Selecting and Brewing Tea
Although the tea bag is a marvel of convenience, it does not make the best tea, as the leaves are unable to circulate in the hot water and fully release their essence. For the best cup of tea, begin with loose tea leaves.
Your two basic choices are black tea and green tea. Both come from the same plants; what distinguishes them is where the plant was grown and how the leaves are processed. The highest-quality teas are from plants grown at high altitudes whose newest leaves and unopened buds are harvested by hand.
Whereas black tea leaves are fermented, heated and then dried, green tea leaves are steamed and dried without undergoing fermentation. Oolong (Chinese for "black dragon"), a third category, is partially fermented and is more reminiscent of green tea than black.
When brewed, black tea leaves produce a full-flavored beverage. Green tea leaves yield a much more delicate flavor. Within these two categories, there are wide variations in taste as well.
When you peruse the offerings of a tea merchant, you will find teas from countries such as China, England and Japan, and blends that combine both green and black teas.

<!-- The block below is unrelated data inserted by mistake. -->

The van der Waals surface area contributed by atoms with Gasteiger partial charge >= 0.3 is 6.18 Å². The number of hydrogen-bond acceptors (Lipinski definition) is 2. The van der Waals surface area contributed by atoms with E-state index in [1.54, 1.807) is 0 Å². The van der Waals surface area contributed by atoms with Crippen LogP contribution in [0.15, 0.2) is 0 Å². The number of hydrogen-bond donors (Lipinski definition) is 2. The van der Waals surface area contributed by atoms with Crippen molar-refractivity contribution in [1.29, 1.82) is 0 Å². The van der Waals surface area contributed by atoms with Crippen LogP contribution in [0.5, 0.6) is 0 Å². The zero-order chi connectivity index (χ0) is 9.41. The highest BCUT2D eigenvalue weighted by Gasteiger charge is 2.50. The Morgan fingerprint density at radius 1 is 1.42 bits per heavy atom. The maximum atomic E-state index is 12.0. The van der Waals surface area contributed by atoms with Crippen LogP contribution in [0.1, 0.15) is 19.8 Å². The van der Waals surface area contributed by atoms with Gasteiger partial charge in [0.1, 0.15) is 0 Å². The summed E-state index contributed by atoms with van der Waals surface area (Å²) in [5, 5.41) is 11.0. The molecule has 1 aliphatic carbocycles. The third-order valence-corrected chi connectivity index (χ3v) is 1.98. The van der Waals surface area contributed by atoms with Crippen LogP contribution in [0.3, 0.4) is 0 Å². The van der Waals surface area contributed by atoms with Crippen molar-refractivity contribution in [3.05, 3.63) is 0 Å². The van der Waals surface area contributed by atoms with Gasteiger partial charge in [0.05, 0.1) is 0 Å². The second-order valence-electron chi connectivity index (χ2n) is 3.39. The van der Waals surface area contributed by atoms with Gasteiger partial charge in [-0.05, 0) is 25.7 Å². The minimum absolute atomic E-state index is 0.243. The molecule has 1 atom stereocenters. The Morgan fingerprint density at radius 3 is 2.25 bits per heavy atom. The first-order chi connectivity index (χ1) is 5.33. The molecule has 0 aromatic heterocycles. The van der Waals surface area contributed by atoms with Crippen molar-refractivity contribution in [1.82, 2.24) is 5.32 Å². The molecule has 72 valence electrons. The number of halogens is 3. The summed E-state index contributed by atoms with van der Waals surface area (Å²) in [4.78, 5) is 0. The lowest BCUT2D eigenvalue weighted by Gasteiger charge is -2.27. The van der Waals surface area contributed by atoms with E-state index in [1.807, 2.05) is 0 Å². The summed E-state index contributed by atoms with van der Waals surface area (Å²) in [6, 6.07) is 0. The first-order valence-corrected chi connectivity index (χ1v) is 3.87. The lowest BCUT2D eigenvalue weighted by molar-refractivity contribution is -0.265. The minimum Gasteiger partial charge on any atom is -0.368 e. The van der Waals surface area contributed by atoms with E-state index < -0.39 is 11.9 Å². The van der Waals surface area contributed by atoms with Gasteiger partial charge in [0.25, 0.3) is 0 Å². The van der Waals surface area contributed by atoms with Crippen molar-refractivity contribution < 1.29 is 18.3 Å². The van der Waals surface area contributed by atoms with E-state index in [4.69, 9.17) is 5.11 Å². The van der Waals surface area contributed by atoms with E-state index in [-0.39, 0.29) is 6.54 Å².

For optimum taste, spoon loose tea leaves into the bottom of a pot, which allows the hot water to circulate around the leaves and extract the most flavor. If you prefer not to have a few tea leaves in the bottom of your cup, use a strainer or a pot that comes with its own infuser, or buy a large metal-mesh tea ball.
To make a pot of warming, full-flavored tea, follow these simple steps:
1. Choose a ceramic teapot that is just the size of the amount of tea you are making. In a kettle, bring a teapotful of water to a boil.
2. Pour the boiling water into the teapot, cover the pot with its lid and set it aside to warm. Fill the kettle with 1 cup fresh cold spring water or filtered water per cup of tea you are brewing and bring it just to a boil.
3. Turn off the kettle and let it sit for a minute. (Like coffee, tea is best when made with water that is slightly below boiling temperature.) Empty the teapot. Add 1 level teaspoon of loose tea per cup to the teapot, to the teapot's infuser or to a large metal-mesh tea ball. Add the infuser or tea ball, if using, to the pot and pour in the hot water. Cover the pot.
4. Let the tea steep for 1 to 3 minutes for green tea and 3 to 6 minutes for black tea. Oolong teas take from 6 to 8 minutes, while herbal teas need 8 to 12 minutes.
5. Stir the tea in the pot or in the infuser, or swirl the tea ball around in the tea to extract more flavor from the leaves, then remove the infuser or ball from the pot. If necessary, pour the tea through a strainer into each cup.
6. If you have made more than 2 cups, use a tea cozy or wrap the teapot in a thick kitchen towel to help keep the tea hot.
Adapted from Williams-Sonoma Kitchen Companion: The A to Z Guide to Everyday Cooking, Equipment and Ingredients (Time-Life Books, 2000)